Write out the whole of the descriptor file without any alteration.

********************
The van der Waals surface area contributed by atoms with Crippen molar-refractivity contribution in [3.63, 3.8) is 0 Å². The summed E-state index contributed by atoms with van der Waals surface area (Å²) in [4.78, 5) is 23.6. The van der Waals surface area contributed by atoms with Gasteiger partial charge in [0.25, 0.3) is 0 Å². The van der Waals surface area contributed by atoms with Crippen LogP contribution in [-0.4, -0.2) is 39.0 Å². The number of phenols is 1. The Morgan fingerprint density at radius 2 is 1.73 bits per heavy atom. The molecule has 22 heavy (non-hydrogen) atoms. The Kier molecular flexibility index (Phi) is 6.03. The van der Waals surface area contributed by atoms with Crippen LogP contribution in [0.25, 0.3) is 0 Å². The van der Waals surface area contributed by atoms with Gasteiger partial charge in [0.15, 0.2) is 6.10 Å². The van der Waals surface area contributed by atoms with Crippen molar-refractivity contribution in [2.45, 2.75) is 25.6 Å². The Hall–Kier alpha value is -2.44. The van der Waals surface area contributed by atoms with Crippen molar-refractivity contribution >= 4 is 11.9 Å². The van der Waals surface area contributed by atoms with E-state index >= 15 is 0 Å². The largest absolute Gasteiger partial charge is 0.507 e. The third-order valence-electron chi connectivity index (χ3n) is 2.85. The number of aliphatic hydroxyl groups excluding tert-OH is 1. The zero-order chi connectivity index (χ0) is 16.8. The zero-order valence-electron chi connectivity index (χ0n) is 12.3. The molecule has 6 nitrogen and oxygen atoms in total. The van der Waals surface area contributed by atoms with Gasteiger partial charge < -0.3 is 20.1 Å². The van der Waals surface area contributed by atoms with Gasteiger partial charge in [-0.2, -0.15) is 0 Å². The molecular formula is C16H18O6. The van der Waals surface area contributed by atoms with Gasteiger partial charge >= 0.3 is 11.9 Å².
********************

The van der Waals surface area contributed by atoms with Crippen molar-refractivity contribution in [3.63, 3.8) is 0 Å². The summed E-state index contributed by atoms with van der Waals surface area (Å²) in [4.78, 5) is 23.6. The van der Waals surface area contributed by atoms with Gasteiger partial charge in [0.25, 0.3) is 0 Å². The van der Waals surface area contributed by atoms with Crippen LogP contribution in [-0.4, -0.2) is 39.0 Å². The number of phenols is 1. The Morgan fingerprint density at radius 2 is 1.73 bits per heavy atom. The molecule has 22 heavy (non-hydrogen) atoms. The Kier molecular flexibility index (Phi) is 6.03. The van der Waals surface area contributed by atoms with Crippen LogP contribution in [0.25, 0.3) is 0 Å². The van der Waals surface area contributed by atoms with Gasteiger partial charge in [0.15, 0.2) is 6.10 Å². The van der Waals surface area contributed by atoms with Crippen molar-refractivity contribution in [2.45, 2.75) is 25.6 Å². The Hall–Kier alpha value is -2.44. The van der Waals surface area contributed by atoms with Crippen molar-refractivity contribution >= 4 is 11.9 Å². The van der Waals surface area contributed by atoms with E-state index >= 15 is 0 Å². The largest absolute Gasteiger partial charge is 0.507 e. The third-order valence-electron chi connectivity index (χ3n) is 2.85. The number of aliphatic hydroxyl groups excluding tert-OH is 1. The zero-order chi connectivity index (χ0) is 16.8. The zero-order valence-electron chi connectivity index (χ0n) is 12.3. The molecule has 6 nitrogen and oxygen atoms in total. The van der Waals surface area contributed by atoms with Gasteiger partial charge < -0.3 is 20.1 Å². The van der Waals surface area contributed by atoms with Gasteiger partial charge in [-0.2, -0.15) is 0 Å². The molecular formula is C16H18O6. The van der Waals surface area contributed by atoms with Gasteiger partial charge >= 0.3 is 11.9 Å².